Botanical Name: Senecio x hybridus
Think of cineraria flower as a living bouquet. You'll find these beautiful bloomers in floral shops in midwinter to early spring.
When you're selecting a new cineraria plant, look for one with plenty of unopened flower buds. Yeah, I know they're not as attractive as the fully open flowers; however, you'll enjoy your cineraria plant longer, watching all its flowers bloom.
Choose the color you like. Those daisy-like flowers are available in a range of vibrant colors, including pink, blue, violet blue, purple or red -- often with an inner white ring around the central eye.
Keep your plant in a cool location and well-watered, and you'll enjoy its profusion of flowers for about a month or two.
Although short-lived, cinerarias are sure to brighten up your home in winter. What could be a better pick-me-up when your outdoor flowerbed is blanketed with snow? Put your plant near a cool east- or north-facing window. Better yet, display three pots together in a windowbox-type planter.
Wondering whether to repot? You won't need to because cineraria is a temporary house plant. If you want to cover up a plain nursery pot, slip it into a cachepot. This type of decorative pot doesn't have drainage holes, so it's a good idea to put pebbles in the bottom to keep the inner pot above the drainage water.
Wilted plants are often caused by dry soil. Flowering plants are thirsty, and this is one will collapse if it dries out. Check the soil often and aim to keep it lightly moist at all times. Water thoroughly to wet all the roots, allowing water to drain out the drainage holes. Don't overwater, though. Soggy soil will lead to root rot, which also causes wilting. If your plant gets root rot, just toss it out...it won't recover.
Flowers that wither soon after opening are likely caused by hot, dry air. Ideally, keep your cineraria cool -- around 50°F/10°C. Your flowers will last longer with cool temps. In fact, you can move your plant to an enclosed porch or a sunroom for the night, if you want. Don't worry if the temperature drops to 40°F/4°C at night; cinerarias love the cool, moist air.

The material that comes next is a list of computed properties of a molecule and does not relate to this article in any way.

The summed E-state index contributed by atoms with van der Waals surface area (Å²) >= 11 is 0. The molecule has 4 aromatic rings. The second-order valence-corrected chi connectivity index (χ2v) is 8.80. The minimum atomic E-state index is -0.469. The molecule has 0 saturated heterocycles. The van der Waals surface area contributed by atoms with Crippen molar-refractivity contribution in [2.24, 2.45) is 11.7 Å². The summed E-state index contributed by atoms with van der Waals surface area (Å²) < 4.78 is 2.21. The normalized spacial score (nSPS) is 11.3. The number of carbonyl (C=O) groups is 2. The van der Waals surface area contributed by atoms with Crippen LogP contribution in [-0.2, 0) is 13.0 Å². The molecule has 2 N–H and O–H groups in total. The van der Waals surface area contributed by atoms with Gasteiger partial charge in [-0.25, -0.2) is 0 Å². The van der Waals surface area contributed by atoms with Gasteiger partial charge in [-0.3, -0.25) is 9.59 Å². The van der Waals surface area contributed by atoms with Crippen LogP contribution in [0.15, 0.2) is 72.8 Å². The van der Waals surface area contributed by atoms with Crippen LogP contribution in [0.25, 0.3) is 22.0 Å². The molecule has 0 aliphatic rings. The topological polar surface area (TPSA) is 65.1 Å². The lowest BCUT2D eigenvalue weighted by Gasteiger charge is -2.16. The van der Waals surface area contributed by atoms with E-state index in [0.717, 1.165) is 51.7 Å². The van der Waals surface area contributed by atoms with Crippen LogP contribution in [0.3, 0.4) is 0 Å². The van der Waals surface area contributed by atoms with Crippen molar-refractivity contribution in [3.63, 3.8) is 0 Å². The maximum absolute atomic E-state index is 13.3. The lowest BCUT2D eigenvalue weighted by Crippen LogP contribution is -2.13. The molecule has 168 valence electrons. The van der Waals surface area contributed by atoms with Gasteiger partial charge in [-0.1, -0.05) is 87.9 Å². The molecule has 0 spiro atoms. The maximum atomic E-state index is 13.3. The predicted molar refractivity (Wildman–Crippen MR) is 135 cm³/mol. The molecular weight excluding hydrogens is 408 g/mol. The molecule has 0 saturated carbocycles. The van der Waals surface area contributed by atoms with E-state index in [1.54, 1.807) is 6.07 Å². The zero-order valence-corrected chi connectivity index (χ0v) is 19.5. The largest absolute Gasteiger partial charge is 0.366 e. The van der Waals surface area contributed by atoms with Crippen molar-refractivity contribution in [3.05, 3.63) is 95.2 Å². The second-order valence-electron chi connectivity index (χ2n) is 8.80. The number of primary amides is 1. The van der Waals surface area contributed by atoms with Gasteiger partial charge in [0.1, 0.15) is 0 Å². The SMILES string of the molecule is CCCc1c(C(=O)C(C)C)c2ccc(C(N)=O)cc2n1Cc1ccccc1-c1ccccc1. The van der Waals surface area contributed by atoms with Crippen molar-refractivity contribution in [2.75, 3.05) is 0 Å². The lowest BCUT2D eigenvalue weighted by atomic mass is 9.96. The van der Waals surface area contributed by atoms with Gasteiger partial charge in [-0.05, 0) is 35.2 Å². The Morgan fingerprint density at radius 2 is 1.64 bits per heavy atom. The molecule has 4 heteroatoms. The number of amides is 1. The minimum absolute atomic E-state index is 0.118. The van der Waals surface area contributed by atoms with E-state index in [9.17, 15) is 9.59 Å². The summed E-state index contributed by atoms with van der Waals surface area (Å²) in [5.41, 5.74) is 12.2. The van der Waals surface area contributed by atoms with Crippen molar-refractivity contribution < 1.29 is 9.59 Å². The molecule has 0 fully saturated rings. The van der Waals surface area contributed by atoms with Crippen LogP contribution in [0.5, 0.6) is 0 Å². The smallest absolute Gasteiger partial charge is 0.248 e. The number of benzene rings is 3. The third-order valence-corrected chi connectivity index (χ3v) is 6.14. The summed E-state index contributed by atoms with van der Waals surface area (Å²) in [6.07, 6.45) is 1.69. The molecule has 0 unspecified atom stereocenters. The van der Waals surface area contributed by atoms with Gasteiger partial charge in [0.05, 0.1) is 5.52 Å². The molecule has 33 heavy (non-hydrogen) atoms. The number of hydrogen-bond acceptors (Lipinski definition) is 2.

Deadhead spent blooms. Use scissors to remove flowers as they fade.
Something bugging your plant? It's likely aphids. These tiny insects tend to hang out on stems and flower buds. It's a good idea to look over your plant each time you water. If it is infested, get rid of it. You don't want these pesky critters to spread to your other indoor plants.
Origin: Hybrid cultivars developed from Canary Island species
Height: 1-2 ft (30-60 cm). 'Nana' and 'Jester' varieties are more compact, reaching about 10-inches (25 cm) tall.
Light: Bright indirect sunlight; some cool morning sun is fine. Leaves will become pale if they are in direct sunlight, especially in too-hot temperatures.
Water: Keep the potting medium lightly moist at all times. Cineraria will quickly wilt when allowed to dry out. Overwatering will cause root rot, which will also make it wilt. If your plant collapses even if you've been watering regularly, it likely has root rot and should be discarded.
Humidity: Moderate to high (at least 40% relative humidity). Set pot on a humidity tray or use a cool-mist room humidifier to raise the humidity around the plant.
Temperature: Keep your plant in a cool location (50-65°F/10-18°C) to prolong flowering. Cineraria flowers will tolerate a low of 40°F/4°C at night.
Soil: Peat-moss based potting mix
Fertilizer: Not needed
Propagation: Sow cineraria seeds in summer to produce flowering plants the following winter. Keep seeds and seedlings at room temperature and moist, in indirect light. It takes about 4 months to bloom.